Associate history professor Erin Stewart Mauldin, who uses the lens of the environmental sciences to examine the major issues of the 19th century in the American South, has been named the John Hope Franklin Professor of Southern History at the USF St. Petersburg campus.
ST. PETERSBURG — An associate history professor who uses the lens of the environmental sciences to examine the major issues of the 19th century in the American South has been named the John Hope Franklin Professor of Southern History at the USF St. Petersburg campus.
“It is an honor, and I’m grateful for the opportunity to hold this position,” said Erin Stewart Mauldin, who has been teaching at USF’s St. Petersburg campus since 2018. “The professorship will allow me to further conduct research, especially archival research, into this vital period of history where race, equality and the environment intersect. It will also provide the resources to bring speakers to campus, host events and hopefully bring together history students from across all of USF.”
This distinguished professorship is named after one of the most critical scholars of American history and was established in 1998 by John and Rosemary Galbraith to support scholarship into southern history. Mauldin is a historian of the Civil War and Reconstruction periods, with a focus on the impact of the war and its aftermath on the south’s environment and economy.
The professorship was first held by the decorated civil rights historian Ray Arsenault. Arsenault was one of the most beloved teachers during his nearly 40-year tenure at the St. Petersburg campus. During that time, he wrote authoritative histories on the Freedom Riders and the life of Arthur Ashe while co-founding the interdisciplinary Florida Studies graduate program at the campus.
Arsenault was close friends with Franklin, a trailblazing African-American historian who wrote one of the definitive accounts on African-American history, “From Slavery to Freedom,” in 1947. Franklin also served on the NAACP Legal Defense Fund team that developed the case for Brown v. Board of Education, taught at universities from Howard to Duke, and was awarded the Presidential Medal of Freedom in 1995.
Arsenault asked Franklin, whom he saw as a great mentor, if he could name the professorship after him. Franklin, a frequent visitor to St. Petersburg and the campus, agreed and was so honored that he became one of the nearly 50 donors who gave to the professorship, which received $300,000 in endowed funds since 1998.
“Named after one of the great scholars of African-American history and held for many years by another great scholar in the field and educator here at USF, this professorship reflects the academic and research excellence at the USF St. Petersburg campus,” said Thomas Smith, acting campus dean of the College of Arts & Sciences. “Based on Erin’s stellar contributions to the field already and what she will achieve in the years to come, she is a superb choice to be named to this distinguished professorship.”
A southerner herself, Mauldin’s research covers issues such as slavery as capitalism, the impacts of the Civil War and emancipation on southern agriculture and the environment, and the environmental injustice stemming from industrialization.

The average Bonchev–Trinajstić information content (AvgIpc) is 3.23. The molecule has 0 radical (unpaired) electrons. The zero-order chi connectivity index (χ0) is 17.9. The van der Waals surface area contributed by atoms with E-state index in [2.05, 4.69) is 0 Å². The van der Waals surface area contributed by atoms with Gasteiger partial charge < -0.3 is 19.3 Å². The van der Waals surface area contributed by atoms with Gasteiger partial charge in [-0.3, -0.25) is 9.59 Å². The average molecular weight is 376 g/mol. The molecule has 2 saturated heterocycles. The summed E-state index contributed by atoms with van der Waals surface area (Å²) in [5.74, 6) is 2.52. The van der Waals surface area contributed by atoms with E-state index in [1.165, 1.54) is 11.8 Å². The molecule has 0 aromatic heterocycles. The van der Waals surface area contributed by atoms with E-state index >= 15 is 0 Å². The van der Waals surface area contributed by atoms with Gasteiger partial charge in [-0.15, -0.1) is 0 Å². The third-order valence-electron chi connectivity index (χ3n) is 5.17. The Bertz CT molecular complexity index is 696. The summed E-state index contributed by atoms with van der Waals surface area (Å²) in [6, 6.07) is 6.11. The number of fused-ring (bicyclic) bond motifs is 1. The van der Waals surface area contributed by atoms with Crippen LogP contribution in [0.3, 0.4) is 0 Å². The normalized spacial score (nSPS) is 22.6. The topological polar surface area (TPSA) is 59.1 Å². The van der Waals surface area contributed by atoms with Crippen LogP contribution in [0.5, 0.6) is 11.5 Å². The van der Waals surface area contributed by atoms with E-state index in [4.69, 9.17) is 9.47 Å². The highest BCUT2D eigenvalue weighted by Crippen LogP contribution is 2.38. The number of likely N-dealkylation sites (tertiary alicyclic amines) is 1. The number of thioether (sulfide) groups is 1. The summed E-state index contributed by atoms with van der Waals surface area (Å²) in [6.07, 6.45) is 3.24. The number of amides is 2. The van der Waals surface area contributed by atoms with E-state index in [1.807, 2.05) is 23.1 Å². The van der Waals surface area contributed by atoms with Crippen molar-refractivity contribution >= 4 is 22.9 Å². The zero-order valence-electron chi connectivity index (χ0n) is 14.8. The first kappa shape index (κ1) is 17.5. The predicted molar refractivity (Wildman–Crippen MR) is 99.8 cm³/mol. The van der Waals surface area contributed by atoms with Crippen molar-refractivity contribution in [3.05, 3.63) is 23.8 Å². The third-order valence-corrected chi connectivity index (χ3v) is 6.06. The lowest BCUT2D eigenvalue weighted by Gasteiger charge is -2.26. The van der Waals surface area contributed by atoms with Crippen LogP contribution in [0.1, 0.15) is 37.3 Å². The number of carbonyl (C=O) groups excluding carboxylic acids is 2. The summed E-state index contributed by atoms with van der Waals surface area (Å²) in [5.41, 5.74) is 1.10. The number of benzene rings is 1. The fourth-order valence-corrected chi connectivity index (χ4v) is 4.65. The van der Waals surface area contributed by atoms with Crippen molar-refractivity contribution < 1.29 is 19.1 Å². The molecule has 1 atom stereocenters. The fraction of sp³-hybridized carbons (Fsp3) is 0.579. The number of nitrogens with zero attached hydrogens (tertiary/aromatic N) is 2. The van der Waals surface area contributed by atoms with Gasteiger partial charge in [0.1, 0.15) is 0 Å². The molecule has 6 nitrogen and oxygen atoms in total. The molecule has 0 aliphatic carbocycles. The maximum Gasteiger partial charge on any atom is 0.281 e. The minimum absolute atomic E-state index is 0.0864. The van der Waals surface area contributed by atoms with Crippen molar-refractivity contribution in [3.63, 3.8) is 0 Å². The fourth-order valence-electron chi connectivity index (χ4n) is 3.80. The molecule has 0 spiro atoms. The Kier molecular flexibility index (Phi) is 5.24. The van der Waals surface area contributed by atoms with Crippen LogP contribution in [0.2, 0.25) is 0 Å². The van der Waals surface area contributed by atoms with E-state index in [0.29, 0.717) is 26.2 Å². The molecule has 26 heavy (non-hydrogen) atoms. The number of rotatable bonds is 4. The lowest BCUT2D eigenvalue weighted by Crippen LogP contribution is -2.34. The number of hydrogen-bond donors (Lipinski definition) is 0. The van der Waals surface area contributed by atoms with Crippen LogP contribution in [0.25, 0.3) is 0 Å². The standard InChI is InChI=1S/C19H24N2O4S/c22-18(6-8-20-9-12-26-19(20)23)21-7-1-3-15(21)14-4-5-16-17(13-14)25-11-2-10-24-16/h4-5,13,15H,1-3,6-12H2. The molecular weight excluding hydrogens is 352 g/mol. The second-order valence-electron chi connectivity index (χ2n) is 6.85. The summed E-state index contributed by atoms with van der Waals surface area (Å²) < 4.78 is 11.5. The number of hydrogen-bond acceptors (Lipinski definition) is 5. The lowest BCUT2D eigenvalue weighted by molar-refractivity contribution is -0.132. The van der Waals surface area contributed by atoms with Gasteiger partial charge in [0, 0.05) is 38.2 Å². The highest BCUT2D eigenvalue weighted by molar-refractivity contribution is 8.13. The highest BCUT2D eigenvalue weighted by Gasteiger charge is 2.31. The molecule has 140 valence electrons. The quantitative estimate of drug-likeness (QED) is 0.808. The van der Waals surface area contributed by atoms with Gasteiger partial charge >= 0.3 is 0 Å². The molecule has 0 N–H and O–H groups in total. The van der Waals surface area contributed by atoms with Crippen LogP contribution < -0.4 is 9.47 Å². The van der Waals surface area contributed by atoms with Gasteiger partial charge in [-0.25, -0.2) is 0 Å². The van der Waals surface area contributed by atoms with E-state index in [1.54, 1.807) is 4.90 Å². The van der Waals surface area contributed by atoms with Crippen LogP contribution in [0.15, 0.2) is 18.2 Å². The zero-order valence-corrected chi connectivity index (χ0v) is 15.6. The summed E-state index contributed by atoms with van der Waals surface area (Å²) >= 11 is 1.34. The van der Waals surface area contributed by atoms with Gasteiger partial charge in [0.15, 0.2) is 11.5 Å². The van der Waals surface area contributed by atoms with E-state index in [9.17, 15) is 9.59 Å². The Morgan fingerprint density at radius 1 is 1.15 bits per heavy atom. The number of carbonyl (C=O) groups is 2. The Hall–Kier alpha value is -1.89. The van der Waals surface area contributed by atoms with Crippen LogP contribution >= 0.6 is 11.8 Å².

“I have always been fascinated by the history of the South – its culture, its diversity, and what those diversity of experiences can teach us,” Mauldin said.
In 2018, she published “Unredeemed Land: An Environmental History of Civil War and Emancipation in the Cotton South.” The book, published by Oxford University Press, traces the environmental disruptions of the Civil War era, casting new light on the postwar South’s rural impoverishment. It was awarded the 2019 Wiley-Silver Book Prize, and “CHOICE” magazine designated it an Outstanding Academic Title.
Mauldin is also the co-editor of Wiley-Blackwell “Companion to Global Environmental History,” co-edits the “Environmental History and the American South” book series from the University of Georgia Press and was the long-time book review editor for the publication Agricultural History. She has been published in “The Journal of the Civil War Era,” “The Alabama Review,” “History Today,” “Bloomsbury History: Theory and Method” and in the forthcoming volumes “The Oxford Handbook on Reconstruction” and “Appalachian Epidemics.”
The professorship will aid Mauldin’s research into her next book project, which chronicles the rise of extractive industries in southern cities after the Civil War. The book will investigate how industrial pollution, from waste to air quality, drove residential segregation, forcing many minority and working-class populations to disproportionately bear the environmental and health risks of industrialization.
“People might be surprised how relevant 19th-century southern history is to national debates of today, such as politics, race relations, urban planning and conservation,” Mauldin explained. “Many of the issues we are dealing with had origins in the south coming out of the Civil War and Reconstruction. It was a very formative period, and understanding it better helps contextualize many of the social and political fault lines that we see today.”